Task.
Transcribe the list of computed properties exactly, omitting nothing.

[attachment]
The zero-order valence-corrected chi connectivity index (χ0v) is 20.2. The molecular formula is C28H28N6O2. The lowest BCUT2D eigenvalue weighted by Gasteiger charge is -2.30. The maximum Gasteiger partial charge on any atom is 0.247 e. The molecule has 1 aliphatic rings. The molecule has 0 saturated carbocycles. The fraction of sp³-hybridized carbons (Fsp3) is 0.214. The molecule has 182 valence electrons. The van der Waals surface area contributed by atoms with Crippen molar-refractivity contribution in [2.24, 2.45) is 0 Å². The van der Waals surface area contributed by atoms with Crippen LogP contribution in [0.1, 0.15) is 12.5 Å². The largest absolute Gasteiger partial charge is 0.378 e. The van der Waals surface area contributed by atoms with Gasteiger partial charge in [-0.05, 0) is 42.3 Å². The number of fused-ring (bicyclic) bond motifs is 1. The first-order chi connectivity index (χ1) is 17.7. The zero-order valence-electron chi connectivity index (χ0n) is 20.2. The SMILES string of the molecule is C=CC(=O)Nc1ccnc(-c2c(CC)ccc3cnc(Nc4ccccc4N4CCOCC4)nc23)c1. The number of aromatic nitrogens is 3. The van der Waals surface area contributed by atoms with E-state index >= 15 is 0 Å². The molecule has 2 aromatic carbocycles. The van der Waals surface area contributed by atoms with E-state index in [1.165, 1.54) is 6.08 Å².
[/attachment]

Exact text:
The zero-order valence-corrected chi connectivity index (χ0v) is 20.2. The molecular formula is C28H28N6O2. The lowest BCUT2D eigenvalue weighted by Gasteiger charge is -2.30. The maximum Gasteiger partial charge on any atom is 0.247 e. The molecule has 1 aliphatic rings. The molecule has 0 saturated carbocycles. The fraction of sp³-hybridized carbons (Fsp3) is 0.214. The molecule has 182 valence electrons. The van der Waals surface area contributed by atoms with Crippen molar-refractivity contribution in [2.24, 2.45) is 0 Å². The van der Waals surface area contributed by atoms with Crippen LogP contribution in [0.1, 0.15) is 12.5 Å². The largest absolute Gasteiger partial charge is 0.378 e. The van der Waals surface area contributed by atoms with Gasteiger partial charge in [-0.05, 0) is 42.3 Å². The number of fused-ring (bicyclic) bond motifs is 1. The first-order chi connectivity index (χ1) is 17.7. The zero-order valence-electron chi connectivity index (χ0n) is 20.2. The SMILES string of the molecule is C=CC(=O)Nc1ccnc(-c2c(CC)ccc3cnc(Nc4ccccc4N4CCOCC4)nc23)c1. The number of aromatic nitrogens is 3. The van der Waals surface area contributed by atoms with E-state index >= 15 is 0 Å². The molecule has 2 aromatic carbocycles. The van der Waals surface area contributed by atoms with E-state index in [1.165, 1.54) is 6.08 Å².